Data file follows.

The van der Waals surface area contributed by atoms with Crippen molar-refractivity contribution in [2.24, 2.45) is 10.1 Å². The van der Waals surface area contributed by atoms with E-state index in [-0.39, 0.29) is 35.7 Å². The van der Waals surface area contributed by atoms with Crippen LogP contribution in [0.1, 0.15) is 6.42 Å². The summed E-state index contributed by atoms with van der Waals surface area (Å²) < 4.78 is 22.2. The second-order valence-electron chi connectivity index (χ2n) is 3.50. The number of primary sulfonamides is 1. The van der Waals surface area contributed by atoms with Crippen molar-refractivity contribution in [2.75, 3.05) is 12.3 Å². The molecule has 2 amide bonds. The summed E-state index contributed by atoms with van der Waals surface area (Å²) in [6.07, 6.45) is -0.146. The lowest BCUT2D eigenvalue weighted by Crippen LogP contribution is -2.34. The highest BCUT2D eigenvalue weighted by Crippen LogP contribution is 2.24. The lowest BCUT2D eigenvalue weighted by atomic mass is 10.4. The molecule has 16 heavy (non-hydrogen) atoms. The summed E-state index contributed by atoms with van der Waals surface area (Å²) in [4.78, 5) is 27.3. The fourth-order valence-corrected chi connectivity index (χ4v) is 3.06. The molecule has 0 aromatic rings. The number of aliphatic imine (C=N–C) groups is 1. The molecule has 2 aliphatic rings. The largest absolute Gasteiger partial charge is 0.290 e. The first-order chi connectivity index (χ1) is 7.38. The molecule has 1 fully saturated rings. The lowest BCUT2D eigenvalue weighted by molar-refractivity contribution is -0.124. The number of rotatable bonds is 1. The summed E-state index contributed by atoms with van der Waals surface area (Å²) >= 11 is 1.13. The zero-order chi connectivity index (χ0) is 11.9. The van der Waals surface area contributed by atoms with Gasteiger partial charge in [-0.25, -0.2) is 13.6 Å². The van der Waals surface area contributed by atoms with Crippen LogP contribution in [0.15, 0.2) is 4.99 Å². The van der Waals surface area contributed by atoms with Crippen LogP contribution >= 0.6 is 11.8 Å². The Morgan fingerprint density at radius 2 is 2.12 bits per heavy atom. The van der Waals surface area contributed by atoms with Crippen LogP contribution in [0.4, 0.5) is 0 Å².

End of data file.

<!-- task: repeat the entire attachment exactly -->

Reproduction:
The van der Waals surface area contributed by atoms with Crippen molar-refractivity contribution in [2.24, 2.45) is 10.1 Å². The van der Waals surface area contributed by atoms with E-state index in [-0.39, 0.29) is 35.7 Å². The van der Waals surface area contributed by atoms with Crippen LogP contribution in [0.1, 0.15) is 6.42 Å². The summed E-state index contributed by atoms with van der Waals surface area (Å²) < 4.78 is 22.2. The second-order valence-electron chi connectivity index (χ2n) is 3.50. The number of primary sulfonamides is 1. The van der Waals surface area contributed by atoms with Crippen molar-refractivity contribution in [2.75, 3.05) is 12.3 Å². The molecule has 2 amide bonds. The summed E-state index contributed by atoms with van der Waals surface area (Å²) in [6.07, 6.45) is -0.146. The lowest BCUT2D eigenvalue weighted by Crippen LogP contribution is -2.34. The highest BCUT2D eigenvalue weighted by Crippen LogP contribution is 2.24. The lowest BCUT2D eigenvalue weighted by atomic mass is 10.4. The molecule has 16 heavy (non-hydrogen) atoms. The summed E-state index contributed by atoms with van der Waals surface area (Å²) in [4.78, 5) is 27.3. The fourth-order valence-corrected chi connectivity index (χ4v) is 3.06. The molecule has 0 aromatic rings. The number of aliphatic imine (C=N–C) groups is 1. The molecule has 2 aliphatic rings. The largest absolute Gasteiger partial charge is 0.290 e. The first-order chi connectivity index (χ1) is 7.38. The molecule has 1 fully saturated rings. The lowest BCUT2D eigenvalue weighted by molar-refractivity contribution is -0.124. The number of rotatable bonds is 1. The summed E-state index contributed by atoms with van der Waals surface area (Å²) >= 11 is 1.13. The zero-order chi connectivity index (χ0) is 11.9. The van der Waals surface area contributed by atoms with Gasteiger partial charge in [-0.25, -0.2) is 13.6 Å². The van der Waals surface area contributed by atoms with Crippen LogP contribution in [0.15, 0.2) is 4.99 Å². The van der Waals surface area contributed by atoms with Crippen LogP contribution >= 0.6 is 11.8 Å². The Morgan fingerprint density at radius 2 is 2.12 bits per heavy atom. The van der Waals surface area contributed by atoms with Crippen LogP contribution in [0.4, 0.5) is 0 Å².